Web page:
I’ve changed my mind, though the High Court has not. For years I’ve been uneasy about the Yom Yerushalayim (Jerusalem Day) Flag Parade taking place in the Muslim Quarter of Jerusalem due to the provocative actions of some marchers, but this year I have become unequivocal.

The catalyst for this was my Facebook feed. Prior to Yom Ha’atzmaut, social media is filled with expressions of pride and joy at Israel’s achievements, hope for the future and a religious appreciation of the miracle of the State of Israel. By contrast, the first article I saw for Yom Yerushalayim spoke of racism, incitement and “chilul Hashem” (sacrilege).

Perceptions are reality. For many, Yom Yerushalayim is seen as a celebration by right-wing religious youth, who use the Flag Parade as an opportunity to let out their anger at Arab residents of East Jerusalem through verbal abuse and racist chanting and show support for their religious and political viewpoints. The fact that this picture does not reflect the majority of the parade, and that so many (including myself) are hugely inspired by a sea of young people dancing peacefully in the streets of Jerusalem, is incidental. The damage has been done.

It’s also not a new phenomenon. But this year there are stronger efforts to protest the parade, and the nature of social media has catapulted the issue further into the public domain. When one considers the increase in terror and hate-related crimes centering on the Jerusalem area over the past twelve months, it becomes clearer why the stakes are higher this year.

And for that reason, it is time for the religious Zionist leadership to show leadership and move the parade so that it does not go through Arab areas. We are rightly horrified when we hear chants of ‘Death to the Jews’ at anti-Israel rallies throughout the world, and it is time to be equally horrified when young Jewish people do the equivalent. We are better than this. To those who argue that Jews have the right to hold a celebratory march through any part of our capital city, I agree wholeheartedly – on condition that the march is peaceful in nature and respectful to those not marching. Sadly, this is not the reality.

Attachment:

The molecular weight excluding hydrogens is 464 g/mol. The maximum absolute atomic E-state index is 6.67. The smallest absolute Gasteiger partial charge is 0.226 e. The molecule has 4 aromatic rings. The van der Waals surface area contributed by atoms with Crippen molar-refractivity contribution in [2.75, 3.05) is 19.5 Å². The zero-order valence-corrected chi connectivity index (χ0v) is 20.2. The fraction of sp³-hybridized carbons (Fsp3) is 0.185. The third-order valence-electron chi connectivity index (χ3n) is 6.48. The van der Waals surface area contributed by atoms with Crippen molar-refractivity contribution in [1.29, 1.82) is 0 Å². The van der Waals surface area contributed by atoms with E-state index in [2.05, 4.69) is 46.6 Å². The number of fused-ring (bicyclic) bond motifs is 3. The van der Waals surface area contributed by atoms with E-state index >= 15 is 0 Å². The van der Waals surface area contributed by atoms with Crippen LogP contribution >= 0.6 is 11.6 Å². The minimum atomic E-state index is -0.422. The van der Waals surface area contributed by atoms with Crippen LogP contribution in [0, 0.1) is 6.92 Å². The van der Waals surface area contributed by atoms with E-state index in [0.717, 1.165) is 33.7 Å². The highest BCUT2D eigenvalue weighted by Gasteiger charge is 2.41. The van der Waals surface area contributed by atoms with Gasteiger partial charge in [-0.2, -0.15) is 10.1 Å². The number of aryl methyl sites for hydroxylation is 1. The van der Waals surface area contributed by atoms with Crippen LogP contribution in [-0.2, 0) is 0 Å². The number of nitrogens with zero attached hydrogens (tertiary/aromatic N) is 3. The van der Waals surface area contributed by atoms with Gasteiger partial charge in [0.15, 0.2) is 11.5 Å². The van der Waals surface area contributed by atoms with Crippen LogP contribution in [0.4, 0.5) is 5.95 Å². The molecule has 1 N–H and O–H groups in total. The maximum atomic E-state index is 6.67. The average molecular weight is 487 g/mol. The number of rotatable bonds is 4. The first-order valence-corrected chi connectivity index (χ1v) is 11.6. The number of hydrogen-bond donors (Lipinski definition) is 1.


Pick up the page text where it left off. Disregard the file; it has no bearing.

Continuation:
There are two issues at stake here. The first is restructuring the parade so that it allows Jewish youth to show pride and celebration at the miraculous reunification of Jerusalem in 1967, whilst at the same time not causing discomfort and abuse to Arab residents. There is no question that solving this will take a huge amount of leadership and courage, and it will not be easy – but I believe there is a yet greater challenge.

The reunification of Jerusalem and the restoration of the holiest of Jewish sites under Israeli control constitutes one of the most joyous moments in the history of the Jewish people. This is in itself miraculous, yet the fact that Jews were unable to visit these sites prior to the war only enhances the feeling of religious liberation. Furthermore, the sheer magnitude of the military victory in the Six Day War is almost impossible to grasp unless one understands the widespread fear that Israel would not survive. Yom Yerushalayim is in one sense a parallel salvation to Yom Ha’atzmaut, and in another a far greater miracle.

This is the narrative that should fill my Facebook feed. The messages of the day are of recognising God’s hand in history, appreciating the significance of our holy sites and wondering at how our millenia-old yearning for Jerusalem has materialised before our very eyes. The eternal message of Jerusalem that rings throughout the Bible is one of peace, social justice and how the Torah will emanate from it to the entire world.

That’s why it’s not enough to merely change the route of the Flag Parade. We need to send the message to the country at large that Yom Yerushalayim is not a festival for the religious, or for the right-wing. We need all schools in the country to send their students to the Flag Parade and demonstrate that the messages above, filled as they are with Jewish and Israeli pride, do not necessitate extremist political, or racist, agendas. And above all, we need Yom Yerushalayim to serve as the symbol of a new Religious Zionism, which is open, tolerant and respectful to all, resolute and uncompromising in its ideology and able to build bridges with the rest of Israeli society, so that the State of Israel will finally fulfill the prophecy of “From Zion shall go forth the Torah, and the word of the Lord from Jerusalem”.